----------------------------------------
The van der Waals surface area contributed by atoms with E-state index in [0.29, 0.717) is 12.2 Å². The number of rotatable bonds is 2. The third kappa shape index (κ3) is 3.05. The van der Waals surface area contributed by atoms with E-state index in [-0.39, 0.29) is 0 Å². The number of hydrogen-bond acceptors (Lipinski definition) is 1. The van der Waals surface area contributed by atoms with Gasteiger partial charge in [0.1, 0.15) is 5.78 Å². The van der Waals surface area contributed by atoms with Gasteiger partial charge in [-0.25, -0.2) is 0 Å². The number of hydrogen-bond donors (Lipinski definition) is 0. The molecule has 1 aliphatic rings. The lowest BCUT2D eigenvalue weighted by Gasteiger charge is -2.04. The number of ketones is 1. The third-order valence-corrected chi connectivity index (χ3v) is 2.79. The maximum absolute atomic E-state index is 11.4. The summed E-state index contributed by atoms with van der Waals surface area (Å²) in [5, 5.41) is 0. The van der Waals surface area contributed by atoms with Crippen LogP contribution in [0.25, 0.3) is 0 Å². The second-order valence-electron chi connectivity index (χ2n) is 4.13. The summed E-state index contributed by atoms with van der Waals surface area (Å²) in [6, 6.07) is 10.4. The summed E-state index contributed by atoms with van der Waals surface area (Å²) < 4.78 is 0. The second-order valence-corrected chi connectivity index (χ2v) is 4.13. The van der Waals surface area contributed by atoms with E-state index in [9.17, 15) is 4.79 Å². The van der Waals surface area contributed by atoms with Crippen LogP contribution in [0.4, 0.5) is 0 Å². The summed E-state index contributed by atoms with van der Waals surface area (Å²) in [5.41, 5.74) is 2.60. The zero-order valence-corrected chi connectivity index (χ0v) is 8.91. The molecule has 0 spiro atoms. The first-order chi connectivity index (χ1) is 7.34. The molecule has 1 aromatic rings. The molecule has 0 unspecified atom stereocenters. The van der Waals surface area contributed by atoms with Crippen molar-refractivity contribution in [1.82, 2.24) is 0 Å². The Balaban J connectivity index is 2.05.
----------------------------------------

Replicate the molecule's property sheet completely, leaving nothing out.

The van der Waals surface area contributed by atoms with E-state index in [0.29, 0.717) is 12.2 Å². The number of rotatable bonds is 2. The third kappa shape index (κ3) is 3.05. The van der Waals surface area contributed by atoms with E-state index in [-0.39, 0.29) is 0 Å². The number of hydrogen-bond acceptors (Lipinski definition) is 1. The van der Waals surface area contributed by atoms with Gasteiger partial charge in [0.1, 0.15) is 5.78 Å². The van der Waals surface area contributed by atoms with Gasteiger partial charge in [-0.25, -0.2) is 0 Å². The number of hydrogen-bond donors (Lipinski definition) is 0. The molecule has 1 aliphatic rings. The lowest BCUT2D eigenvalue weighted by Gasteiger charge is -2.04. The number of ketones is 1. The third-order valence-corrected chi connectivity index (χ3v) is 2.79. The maximum absolute atomic E-state index is 11.4. The summed E-state index contributed by atoms with van der Waals surface area (Å²) in [5, 5.41) is 0. The van der Waals surface area contributed by atoms with Crippen LogP contribution in [0.25, 0.3) is 0 Å². The second-order valence-electron chi connectivity index (χ2n) is 4.13. The summed E-state index contributed by atoms with van der Waals surface area (Å²) in [6, 6.07) is 10.4. The summed E-state index contributed by atoms with van der Waals surface area (Å²) < 4.78 is 0. The second-order valence-corrected chi connectivity index (χ2v) is 4.13. The van der Waals surface area contributed by atoms with E-state index in [9.17, 15) is 4.79 Å². The van der Waals surface area contributed by atoms with Crippen LogP contribution in [0.4, 0.5) is 0 Å². The summed E-state index contributed by atoms with van der Waals surface area (Å²) in [5.41, 5.74) is 2.60. The zero-order valence-corrected chi connectivity index (χ0v) is 8.91. The molecule has 0 spiro atoms. The first-order chi connectivity index (χ1) is 7.34. The molecule has 1 aromatic rings. The molecule has 0 unspecified atom stereocenters. The van der Waals surface area contributed by atoms with Crippen molar-refractivity contribution in [1.82, 2.24) is 0 Å². The Balaban J connectivity index is 2.05.